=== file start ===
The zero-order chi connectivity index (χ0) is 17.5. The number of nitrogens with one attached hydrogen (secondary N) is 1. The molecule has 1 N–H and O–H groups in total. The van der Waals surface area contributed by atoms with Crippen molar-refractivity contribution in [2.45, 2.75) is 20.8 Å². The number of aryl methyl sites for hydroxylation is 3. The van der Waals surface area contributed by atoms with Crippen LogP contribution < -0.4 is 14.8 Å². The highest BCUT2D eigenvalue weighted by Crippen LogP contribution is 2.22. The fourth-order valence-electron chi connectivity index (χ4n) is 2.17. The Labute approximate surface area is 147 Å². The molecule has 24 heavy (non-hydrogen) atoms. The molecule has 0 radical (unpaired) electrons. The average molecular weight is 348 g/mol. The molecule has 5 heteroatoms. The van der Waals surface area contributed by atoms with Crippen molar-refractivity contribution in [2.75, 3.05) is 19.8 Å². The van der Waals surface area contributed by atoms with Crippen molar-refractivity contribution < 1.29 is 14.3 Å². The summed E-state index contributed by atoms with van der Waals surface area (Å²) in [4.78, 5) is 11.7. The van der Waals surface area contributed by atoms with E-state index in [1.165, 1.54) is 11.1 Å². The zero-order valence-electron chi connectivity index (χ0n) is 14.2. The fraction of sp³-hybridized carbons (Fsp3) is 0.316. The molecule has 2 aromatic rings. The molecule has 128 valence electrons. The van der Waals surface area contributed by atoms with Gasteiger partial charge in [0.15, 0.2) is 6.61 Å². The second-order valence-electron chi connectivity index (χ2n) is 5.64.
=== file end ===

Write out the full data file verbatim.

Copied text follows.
The zero-order chi connectivity index (χ0) is 17.5. The number of nitrogens with one attached hydrogen (secondary N) is 1. The molecule has 1 N–H and O–H groups in total. The van der Waals surface area contributed by atoms with Crippen molar-refractivity contribution in [2.45, 2.75) is 20.8 Å². The number of aryl methyl sites for hydroxylation is 3. The van der Waals surface area contributed by atoms with Crippen LogP contribution < -0.4 is 14.8 Å². The highest BCUT2D eigenvalue weighted by Crippen LogP contribution is 2.22. The fourth-order valence-electron chi connectivity index (χ4n) is 2.17. The Labute approximate surface area is 147 Å². The molecule has 24 heavy (non-hydrogen) atoms. The molecule has 0 radical (unpaired) electrons. The average molecular weight is 348 g/mol. The molecule has 5 heteroatoms. The van der Waals surface area contributed by atoms with Crippen molar-refractivity contribution in [2.75, 3.05) is 19.8 Å². The van der Waals surface area contributed by atoms with Crippen molar-refractivity contribution < 1.29 is 14.3 Å². The summed E-state index contributed by atoms with van der Waals surface area (Å²) in [4.78, 5) is 11.7. The van der Waals surface area contributed by atoms with E-state index in [1.165, 1.54) is 11.1 Å². The zero-order valence-electron chi connectivity index (χ0n) is 14.2. The fraction of sp³-hybridized carbons (Fsp3) is 0.316. The molecule has 2 aromatic rings. The molecule has 128 valence electrons. The van der Waals surface area contributed by atoms with Gasteiger partial charge in [0.15, 0.2) is 6.61 Å². The second-order valence-electron chi connectivity index (χ2n) is 5.64.